But you shall receive power, when the Holy Spirit has come upon you: and you shall be my witnesses in Jerusalem, and in all Judea, and in Samaria, even to the uttermost part of the earth. (Jesus, Acts 1:8)
Many of the things Jesus said contained allusions to the earlier writings of the Old Testament.
You are my witnesses, says the Lord, and my servant whom I have chosen: that you may know and believe me, and understand that I am he: before me there was no God formed, neither shall there be after me. (Isaiah 43:10)Are there other references in the Bible to being witnesses? Sure; they generally involve legal matters or transactions. The clearest parallel to what Jesus said are the passages from Isaiah quoted above. Jesus' apostles, all Jewish, were likely to have caught the references. Once again, Jesus is recorded as saying something that parallels what God himself has said, reprising one of God's sayings in a way that makes Jesus' role parallel to God's own role.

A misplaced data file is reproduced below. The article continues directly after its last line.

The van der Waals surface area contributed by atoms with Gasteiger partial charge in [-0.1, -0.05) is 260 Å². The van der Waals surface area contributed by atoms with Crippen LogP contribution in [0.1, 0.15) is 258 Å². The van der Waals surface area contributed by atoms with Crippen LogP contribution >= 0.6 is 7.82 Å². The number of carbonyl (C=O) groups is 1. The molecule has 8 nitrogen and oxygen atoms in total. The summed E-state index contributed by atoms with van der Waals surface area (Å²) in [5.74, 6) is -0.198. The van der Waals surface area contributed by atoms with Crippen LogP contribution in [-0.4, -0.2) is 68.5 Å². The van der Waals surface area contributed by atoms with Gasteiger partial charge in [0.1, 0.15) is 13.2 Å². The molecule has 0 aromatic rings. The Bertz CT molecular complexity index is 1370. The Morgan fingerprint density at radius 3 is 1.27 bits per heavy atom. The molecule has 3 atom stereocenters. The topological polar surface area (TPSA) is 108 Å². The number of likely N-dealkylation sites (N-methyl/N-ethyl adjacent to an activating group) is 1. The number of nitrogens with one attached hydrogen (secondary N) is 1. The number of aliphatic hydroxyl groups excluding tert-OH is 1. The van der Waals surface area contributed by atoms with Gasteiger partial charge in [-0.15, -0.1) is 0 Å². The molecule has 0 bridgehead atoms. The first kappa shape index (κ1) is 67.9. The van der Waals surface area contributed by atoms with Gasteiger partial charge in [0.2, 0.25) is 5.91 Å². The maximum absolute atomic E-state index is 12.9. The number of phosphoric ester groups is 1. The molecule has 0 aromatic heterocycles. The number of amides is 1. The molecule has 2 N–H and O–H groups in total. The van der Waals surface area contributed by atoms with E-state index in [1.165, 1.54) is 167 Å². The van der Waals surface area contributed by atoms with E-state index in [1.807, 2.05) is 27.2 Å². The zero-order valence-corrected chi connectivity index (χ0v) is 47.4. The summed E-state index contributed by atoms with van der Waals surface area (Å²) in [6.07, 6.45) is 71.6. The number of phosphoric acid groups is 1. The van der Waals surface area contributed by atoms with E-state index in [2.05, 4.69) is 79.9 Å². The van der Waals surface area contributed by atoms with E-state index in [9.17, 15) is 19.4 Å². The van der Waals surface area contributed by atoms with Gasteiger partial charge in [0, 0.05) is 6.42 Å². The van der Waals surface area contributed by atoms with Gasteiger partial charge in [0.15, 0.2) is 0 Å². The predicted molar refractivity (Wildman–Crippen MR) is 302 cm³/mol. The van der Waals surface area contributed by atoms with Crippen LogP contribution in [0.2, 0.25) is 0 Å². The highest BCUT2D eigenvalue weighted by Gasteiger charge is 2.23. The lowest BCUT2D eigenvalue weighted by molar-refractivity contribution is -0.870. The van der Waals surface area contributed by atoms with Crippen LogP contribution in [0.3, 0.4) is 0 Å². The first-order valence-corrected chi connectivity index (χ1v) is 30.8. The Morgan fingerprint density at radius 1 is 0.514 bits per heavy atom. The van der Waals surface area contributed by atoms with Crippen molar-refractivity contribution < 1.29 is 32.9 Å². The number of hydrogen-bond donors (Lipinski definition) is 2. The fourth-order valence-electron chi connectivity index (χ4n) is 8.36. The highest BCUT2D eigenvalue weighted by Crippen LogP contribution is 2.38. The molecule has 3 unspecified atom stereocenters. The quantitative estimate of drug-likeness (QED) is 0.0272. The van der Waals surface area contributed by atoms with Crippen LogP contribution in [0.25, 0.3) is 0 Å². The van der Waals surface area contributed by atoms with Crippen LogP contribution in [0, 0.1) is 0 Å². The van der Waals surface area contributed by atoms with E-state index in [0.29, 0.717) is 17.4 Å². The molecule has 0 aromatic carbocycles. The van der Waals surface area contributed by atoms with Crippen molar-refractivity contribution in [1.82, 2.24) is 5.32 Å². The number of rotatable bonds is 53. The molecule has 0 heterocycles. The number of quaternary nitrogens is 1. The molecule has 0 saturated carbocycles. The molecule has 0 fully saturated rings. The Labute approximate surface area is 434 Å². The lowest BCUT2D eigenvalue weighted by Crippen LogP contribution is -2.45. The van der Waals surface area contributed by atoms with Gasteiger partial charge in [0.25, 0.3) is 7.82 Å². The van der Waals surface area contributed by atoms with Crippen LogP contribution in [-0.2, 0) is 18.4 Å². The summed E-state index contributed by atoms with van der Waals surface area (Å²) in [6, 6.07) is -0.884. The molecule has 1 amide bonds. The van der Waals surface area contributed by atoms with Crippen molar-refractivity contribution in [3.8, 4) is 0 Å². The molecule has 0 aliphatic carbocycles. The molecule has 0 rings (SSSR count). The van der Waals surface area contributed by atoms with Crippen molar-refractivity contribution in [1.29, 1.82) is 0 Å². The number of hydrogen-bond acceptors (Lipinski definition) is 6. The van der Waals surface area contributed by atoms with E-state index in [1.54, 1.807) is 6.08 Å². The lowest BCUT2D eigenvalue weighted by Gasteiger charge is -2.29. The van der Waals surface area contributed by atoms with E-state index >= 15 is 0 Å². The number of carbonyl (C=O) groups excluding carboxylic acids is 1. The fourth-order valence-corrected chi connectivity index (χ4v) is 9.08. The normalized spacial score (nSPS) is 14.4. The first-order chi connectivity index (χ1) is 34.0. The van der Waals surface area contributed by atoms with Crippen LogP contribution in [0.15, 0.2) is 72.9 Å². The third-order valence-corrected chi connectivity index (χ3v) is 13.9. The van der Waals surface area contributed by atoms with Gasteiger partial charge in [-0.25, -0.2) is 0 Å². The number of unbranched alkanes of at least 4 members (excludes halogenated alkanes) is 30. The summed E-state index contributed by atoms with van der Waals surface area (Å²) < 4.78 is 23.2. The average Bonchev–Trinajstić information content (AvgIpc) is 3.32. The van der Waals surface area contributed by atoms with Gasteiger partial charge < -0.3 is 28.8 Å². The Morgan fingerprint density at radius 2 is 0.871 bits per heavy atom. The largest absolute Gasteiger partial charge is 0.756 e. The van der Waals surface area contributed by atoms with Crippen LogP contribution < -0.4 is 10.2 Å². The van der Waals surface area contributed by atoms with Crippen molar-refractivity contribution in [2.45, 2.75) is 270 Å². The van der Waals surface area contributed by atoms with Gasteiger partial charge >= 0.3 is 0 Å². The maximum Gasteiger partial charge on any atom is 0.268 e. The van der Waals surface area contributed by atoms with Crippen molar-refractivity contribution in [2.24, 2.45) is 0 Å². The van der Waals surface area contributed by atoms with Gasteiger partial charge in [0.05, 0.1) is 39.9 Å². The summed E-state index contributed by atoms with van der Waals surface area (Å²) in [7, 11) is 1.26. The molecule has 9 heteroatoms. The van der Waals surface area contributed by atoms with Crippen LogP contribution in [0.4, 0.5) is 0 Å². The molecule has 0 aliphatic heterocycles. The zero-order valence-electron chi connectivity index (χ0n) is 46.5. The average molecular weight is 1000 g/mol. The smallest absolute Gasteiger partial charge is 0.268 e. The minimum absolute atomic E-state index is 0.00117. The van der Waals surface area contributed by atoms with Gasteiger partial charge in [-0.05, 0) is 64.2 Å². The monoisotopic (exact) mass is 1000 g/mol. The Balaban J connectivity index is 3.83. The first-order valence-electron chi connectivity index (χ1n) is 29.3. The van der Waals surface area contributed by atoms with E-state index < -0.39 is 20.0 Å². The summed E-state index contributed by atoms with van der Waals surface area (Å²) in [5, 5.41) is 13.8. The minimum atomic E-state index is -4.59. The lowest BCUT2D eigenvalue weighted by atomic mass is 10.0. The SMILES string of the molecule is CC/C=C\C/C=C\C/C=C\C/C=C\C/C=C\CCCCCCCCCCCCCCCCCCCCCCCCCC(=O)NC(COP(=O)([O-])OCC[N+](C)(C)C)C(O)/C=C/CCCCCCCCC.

I have declared, and have saved, and I have shown, when there was no strange god among you: therefore you are my witnesses, says the LORD, that I am God. (Isaiah 43:12)
Do not fear, neither be afraid: Have I not told you from that time, and declared it? You are my witnesses. Is there a God beside me? There is no other God; I know not any. (Isaiah 44:8)
One other point bears mentioning: God chose the language of "witnesses" for us. In this world, sometimes God is on trial, either in the court of public opinion or in an individual's mind and life. People want to know whether God is true, whether God is kind, whether God is trustworthy. They want to know whether he cares. When we notice that God is on trial, or God is accused, it is worth remembering that we are his witnesses.